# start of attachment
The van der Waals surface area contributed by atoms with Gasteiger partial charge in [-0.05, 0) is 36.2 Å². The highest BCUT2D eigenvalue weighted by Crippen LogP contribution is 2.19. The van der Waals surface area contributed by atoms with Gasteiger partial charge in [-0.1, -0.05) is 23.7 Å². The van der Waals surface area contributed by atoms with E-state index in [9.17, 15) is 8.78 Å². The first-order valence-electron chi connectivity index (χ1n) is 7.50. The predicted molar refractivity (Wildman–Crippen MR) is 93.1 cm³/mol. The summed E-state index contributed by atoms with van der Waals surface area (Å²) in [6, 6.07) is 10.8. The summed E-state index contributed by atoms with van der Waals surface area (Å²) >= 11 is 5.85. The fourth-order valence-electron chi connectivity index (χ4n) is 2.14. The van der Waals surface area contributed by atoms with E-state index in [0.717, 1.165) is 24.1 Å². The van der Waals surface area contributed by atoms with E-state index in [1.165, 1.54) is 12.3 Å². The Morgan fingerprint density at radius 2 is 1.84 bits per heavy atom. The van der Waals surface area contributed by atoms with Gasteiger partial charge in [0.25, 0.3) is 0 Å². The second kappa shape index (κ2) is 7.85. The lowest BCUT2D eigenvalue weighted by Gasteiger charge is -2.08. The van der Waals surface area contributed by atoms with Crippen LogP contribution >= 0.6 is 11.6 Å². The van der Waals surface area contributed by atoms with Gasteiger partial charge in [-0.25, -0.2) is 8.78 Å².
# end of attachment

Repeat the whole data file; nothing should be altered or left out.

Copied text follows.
The van der Waals surface area contributed by atoms with Gasteiger partial charge in [-0.05, 0) is 36.2 Å². The highest BCUT2D eigenvalue weighted by Crippen LogP contribution is 2.19. The van der Waals surface area contributed by atoms with Gasteiger partial charge in [-0.1, -0.05) is 23.7 Å². The van der Waals surface area contributed by atoms with E-state index in [9.17, 15) is 8.78 Å². The first-order valence-electron chi connectivity index (χ1n) is 7.50. The predicted molar refractivity (Wildman–Crippen MR) is 93.1 cm³/mol. The summed E-state index contributed by atoms with van der Waals surface area (Å²) in [6, 6.07) is 10.8. The summed E-state index contributed by atoms with van der Waals surface area (Å²) >= 11 is 5.85. The fourth-order valence-electron chi connectivity index (χ4n) is 2.14. The van der Waals surface area contributed by atoms with E-state index in [0.717, 1.165) is 24.1 Å². The van der Waals surface area contributed by atoms with E-state index in [1.165, 1.54) is 12.3 Å². The Morgan fingerprint density at radius 2 is 1.84 bits per heavy atom. The van der Waals surface area contributed by atoms with Gasteiger partial charge in [0.25, 0.3) is 0 Å². The second kappa shape index (κ2) is 7.85. The lowest BCUT2D eigenvalue weighted by Gasteiger charge is -2.08. The van der Waals surface area contributed by atoms with Crippen LogP contribution >= 0.6 is 11.6 Å². The van der Waals surface area contributed by atoms with Gasteiger partial charge in [-0.25, -0.2) is 8.78 Å².